LS1 - return versus returnless fuel system

Discussion in 'High Tech Retrofits' started by cdorhout, Mar 15, 2012.

  1. cdorhout

    cdorhout Veteran Member

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    My LS1 that is going into my '71 is from a 2000 Camaro that had a returnless fuel system.

    My '71 will get a return system with the Spectra tank and Walbro pump.

    I think the factory returnless system controls the fuel pump with the ECU, and slows it down at idle. Since the fuel pump slows down and speeds up based on load, does the fuel pressure go up and down throughout the map? Or does the fuel pressure regulator keep the pressure at a constant 60psi despite the pump slowing down at idle.

    I'm concerned that once I convert my LS1 to a return style, and set my FPR at 60psi, that I may be flooding the cylinders with fuel at idle since it may not be used to 60psi at idle.

    I hope that wasn't too confusing, not sure I described it well.
     
  2. Leonards78LT

    Leonards78LT Veteran Member Lifetime Gold Member

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    If you are using a single fuel line that feeds the injector rail, it is considered a "returnless system" and will have sloping fuel flow rate values across the scale that varies with engine load. This fuel rail is indentified by no vacuum line. If the pcm is already set up for this, then don't change anything (stock engine).
    If you go with a return system, which is identified by a vacuum operated fuel pressure regulator and dual lines on the fuel rail, then the fuel pressure rate will be constant, regardless of engine load. The excess fuel is returned back to the tank.
     
  3. cdorhout

    cdorhout Veteran Member

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    So since the fuel pressure is different at different loads on returnless vs return, will I need to retune my whole ECU for the change to a return system?
     
  4. BonzoHansen

    BonzoHansen Administrator Lifetime Gold Member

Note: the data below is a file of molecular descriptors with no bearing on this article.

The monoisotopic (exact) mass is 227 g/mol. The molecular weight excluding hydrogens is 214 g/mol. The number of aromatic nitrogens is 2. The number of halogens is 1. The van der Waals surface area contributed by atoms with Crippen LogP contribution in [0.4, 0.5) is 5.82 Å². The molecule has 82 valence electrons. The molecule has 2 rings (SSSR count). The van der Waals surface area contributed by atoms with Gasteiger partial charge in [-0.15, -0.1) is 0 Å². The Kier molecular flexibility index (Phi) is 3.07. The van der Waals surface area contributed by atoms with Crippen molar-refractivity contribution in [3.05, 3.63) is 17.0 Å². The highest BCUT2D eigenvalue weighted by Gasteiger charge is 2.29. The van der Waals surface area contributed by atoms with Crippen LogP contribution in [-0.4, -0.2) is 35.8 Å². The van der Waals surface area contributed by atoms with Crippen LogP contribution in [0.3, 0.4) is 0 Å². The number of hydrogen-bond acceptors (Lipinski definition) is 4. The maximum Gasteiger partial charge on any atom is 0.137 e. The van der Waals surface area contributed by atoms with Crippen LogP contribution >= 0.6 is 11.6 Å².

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    I thought 4th gens had a fuel pressure regulator on the fuel module. I did not think GM varied pump voltage in those cars. Don't they run like 45psi or so?

    GM went to a returnless system in those cars in 99 for a reason I suspect. I'm sure Jody will chime in but it seems guys running return lines in retrofits were running into overheated fuel causing issues.
     
  5. cdorhout

    cdorhout Veteran Member

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    there is a fuel pressure regulator on the fuel rail, so that's why I'm a little confused. There just isn't a return coming off the FPR like there is in a return system.
     
  6. BonzoHansen

    BonzoHansen Administrator Lifetime Gold Member

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    on a 2000 I think that is a damper, not a FPR on the rails.
     
  7. cdorhout

    cdorhout Veteran Member

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    ah, ok. It sounds like I'll definately need to retune my fuel map to run correctly with a return style fuel system.

    I don't think the Spectra tanks can be made to run with a returnless style, right? Because the pump isn't smart enough to work with the ECU?
     
  8. camcojb

    camcojb Veteran Member Lifetime Gold Member

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    the factory systems were not literally returnless; they returned fuel, just not off the rail. I know those are called returnless, just trying to give a brief explanation of what it really was. The stock fuel filters on the late model Vettes had the bypass and regulator built in, and there was a return line from there back to the tank.

    With the factory ECM controlling your fuel pump I'd just use the Vette inline filter/regulator (AC Delco GF822), and bypass off that like the factory did. That seems to be a very popular way to go with the LS swaps.

    http://www.amazon.com/ACDelco-GF822-Fuel-Filter/dp/B000C9S33U

    [​IMG]
     
    Last edited: Mar 15, 2012
  9. BonzoHansen

    BonzoHansen Administrator Lifetime Gold Member

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    Yea, IIRC the 4th gen just had a t inline up the rail a bit that returned to the tank. No more than a few feet away.

    I didn't think 4th gen ECMs did anything with pump voltage. Am I wrong on that?
     
  10. cdorhout

    cdorhout Veteran Member

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    Yeah, and I guess that's all I need to now too, is whether or not fuel pump voltage is controlled by the ECU.

    I've been searching LS1tech as well.
     

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